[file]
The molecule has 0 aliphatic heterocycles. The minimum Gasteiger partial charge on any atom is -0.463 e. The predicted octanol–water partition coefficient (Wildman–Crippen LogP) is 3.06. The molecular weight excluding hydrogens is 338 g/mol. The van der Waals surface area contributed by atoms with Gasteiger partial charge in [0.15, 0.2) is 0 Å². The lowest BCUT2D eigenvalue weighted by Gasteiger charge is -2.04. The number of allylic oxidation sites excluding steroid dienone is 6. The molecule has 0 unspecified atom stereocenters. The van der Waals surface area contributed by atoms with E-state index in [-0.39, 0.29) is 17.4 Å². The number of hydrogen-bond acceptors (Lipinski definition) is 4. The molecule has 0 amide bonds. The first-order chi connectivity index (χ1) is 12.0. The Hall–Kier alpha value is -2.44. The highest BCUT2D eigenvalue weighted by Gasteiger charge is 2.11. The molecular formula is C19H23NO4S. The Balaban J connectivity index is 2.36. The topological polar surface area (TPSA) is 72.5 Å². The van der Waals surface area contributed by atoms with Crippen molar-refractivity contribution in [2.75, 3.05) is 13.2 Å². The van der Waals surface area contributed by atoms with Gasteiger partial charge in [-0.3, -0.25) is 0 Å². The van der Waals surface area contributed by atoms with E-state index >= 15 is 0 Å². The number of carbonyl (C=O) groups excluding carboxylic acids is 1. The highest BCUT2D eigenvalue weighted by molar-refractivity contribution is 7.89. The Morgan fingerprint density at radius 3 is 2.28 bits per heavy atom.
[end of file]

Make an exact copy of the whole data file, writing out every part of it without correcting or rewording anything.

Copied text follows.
The molecule has 0 aliphatic heterocycles. The minimum Gasteiger partial charge on any atom is -0.463 e. The predicted octanol–water partition coefficient (Wildman–Crippen LogP) is 3.06. The molecular weight excluding hydrogens is 338 g/mol. The van der Waals surface area contributed by atoms with Gasteiger partial charge in [0.15, 0.2) is 0 Å². The lowest BCUT2D eigenvalue weighted by Gasteiger charge is -2.04. The number of allylic oxidation sites excluding steroid dienone is 6. The molecule has 0 unspecified atom stereocenters. The van der Waals surface area contributed by atoms with E-state index in [-0.39, 0.29) is 17.4 Å². The number of hydrogen-bond acceptors (Lipinski definition) is 4. The molecule has 0 amide bonds. The first-order chi connectivity index (χ1) is 12.0. The Hall–Kier alpha value is -2.44. The highest BCUT2D eigenvalue weighted by Gasteiger charge is 2.11. The molecular formula is C19H23NO4S. The Balaban J connectivity index is 2.36. The topological polar surface area (TPSA) is 72.5 Å². The van der Waals surface area contributed by atoms with Crippen molar-refractivity contribution in [2.75, 3.05) is 13.2 Å². The van der Waals surface area contributed by atoms with Gasteiger partial charge in [-0.3, -0.25) is 0 Å². The van der Waals surface area contributed by atoms with E-state index >= 15 is 0 Å². The number of carbonyl (C=O) groups excluding carboxylic acids is 1. The highest BCUT2D eigenvalue weighted by molar-refractivity contribution is 7.89. The Morgan fingerprint density at radius 3 is 2.28 bits per heavy atom.